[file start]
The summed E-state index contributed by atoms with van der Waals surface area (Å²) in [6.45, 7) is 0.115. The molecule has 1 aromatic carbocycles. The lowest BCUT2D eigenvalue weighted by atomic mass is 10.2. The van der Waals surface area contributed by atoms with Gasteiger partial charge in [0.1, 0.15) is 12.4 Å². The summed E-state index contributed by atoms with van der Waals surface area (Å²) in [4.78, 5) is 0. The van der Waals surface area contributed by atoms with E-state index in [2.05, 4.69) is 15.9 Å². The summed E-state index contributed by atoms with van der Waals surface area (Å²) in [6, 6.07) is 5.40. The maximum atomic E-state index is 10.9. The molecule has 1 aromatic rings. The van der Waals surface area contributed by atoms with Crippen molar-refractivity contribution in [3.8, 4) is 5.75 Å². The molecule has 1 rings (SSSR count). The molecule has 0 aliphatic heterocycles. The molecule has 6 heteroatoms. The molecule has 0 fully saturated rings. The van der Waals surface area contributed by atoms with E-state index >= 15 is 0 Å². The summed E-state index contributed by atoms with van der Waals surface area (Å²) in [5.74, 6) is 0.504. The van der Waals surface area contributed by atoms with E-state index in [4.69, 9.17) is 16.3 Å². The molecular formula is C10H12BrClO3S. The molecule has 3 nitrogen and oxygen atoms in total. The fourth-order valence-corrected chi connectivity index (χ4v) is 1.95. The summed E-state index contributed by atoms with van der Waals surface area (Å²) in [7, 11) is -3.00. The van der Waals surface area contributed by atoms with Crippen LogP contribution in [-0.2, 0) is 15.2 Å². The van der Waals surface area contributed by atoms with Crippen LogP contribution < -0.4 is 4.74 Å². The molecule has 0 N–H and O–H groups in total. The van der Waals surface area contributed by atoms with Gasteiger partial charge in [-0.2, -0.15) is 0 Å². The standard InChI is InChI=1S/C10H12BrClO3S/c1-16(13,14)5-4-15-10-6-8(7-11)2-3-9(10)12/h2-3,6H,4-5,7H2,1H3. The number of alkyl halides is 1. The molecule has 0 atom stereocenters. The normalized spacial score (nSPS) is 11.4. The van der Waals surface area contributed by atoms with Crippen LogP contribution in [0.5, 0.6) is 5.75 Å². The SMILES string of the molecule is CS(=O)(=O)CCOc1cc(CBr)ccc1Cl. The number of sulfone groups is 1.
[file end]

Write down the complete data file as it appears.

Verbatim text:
The summed E-state index contributed by atoms with van der Waals surface area (Å²) in [6.45, 7) is 0.115. The molecule has 1 aromatic carbocycles. The lowest BCUT2D eigenvalue weighted by atomic mass is 10.2. The van der Waals surface area contributed by atoms with Gasteiger partial charge in [0.1, 0.15) is 12.4 Å². The summed E-state index contributed by atoms with van der Waals surface area (Å²) in [4.78, 5) is 0. The van der Waals surface area contributed by atoms with E-state index in [2.05, 4.69) is 15.9 Å². The summed E-state index contributed by atoms with van der Waals surface area (Å²) in [6, 6.07) is 5.40. The maximum atomic E-state index is 10.9. The molecule has 1 aromatic rings. The van der Waals surface area contributed by atoms with Crippen molar-refractivity contribution in [3.8, 4) is 5.75 Å². The molecule has 1 rings (SSSR count). The molecule has 0 aliphatic heterocycles. The molecule has 6 heteroatoms. The molecule has 0 fully saturated rings. The van der Waals surface area contributed by atoms with E-state index >= 15 is 0 Å². The summed E-state index contributed by atoms with van der Waals surface area (Å²) in [5.74, 6) is 0.504. The van der Waals surface area contributed by atoms with E-state index in [4.69, 9.17) is 16.3 Å². The molecular formula is C10H12BrClO3S. The molecule has 3 nitrogen and oxygen atoms in total. The fourth-order valence-corrected chi connectivity index (χ4v) is 1.95. The summed E-state index contributed by atoms with van der Waals surface area (Å²) in [7, 11) is -3.00. The van der Waals surface area contributed by atoms with Crippen LogP contribution in [-0.2, 0) is 15.2 Å². The van der Waals surface area contributed by atoms with Crippen LogP contribution < -0.4 is 4.74 Å². The molecule has 0 N–H and O–H groups in total. The van der Waals surface area contributed by atoms with Gasteiger partial charge in [-0.2, -0.15) is 0 Å². The standard InChI is InChI=1S/C10H12BrClO3S/c1-16(13,14)5-4-15-10-6-8(7-11)2-3-9(10)12/h2-3,6H,4-5,7H2,1H3. The number of alkyl halides is 1. The molecule has 0 atom stereocenters. The normalized spacial score (nSPS) is 11.4. The van der Waals surface area contributed by atoms with Crippen LogP contribution in [0.5, 0.6) is 5.75 Å². The SMILES string of the molecule is CS(=O)(=O)CCOc1cc(CBr)ccc1Cl. The number of sulfone groups is 1.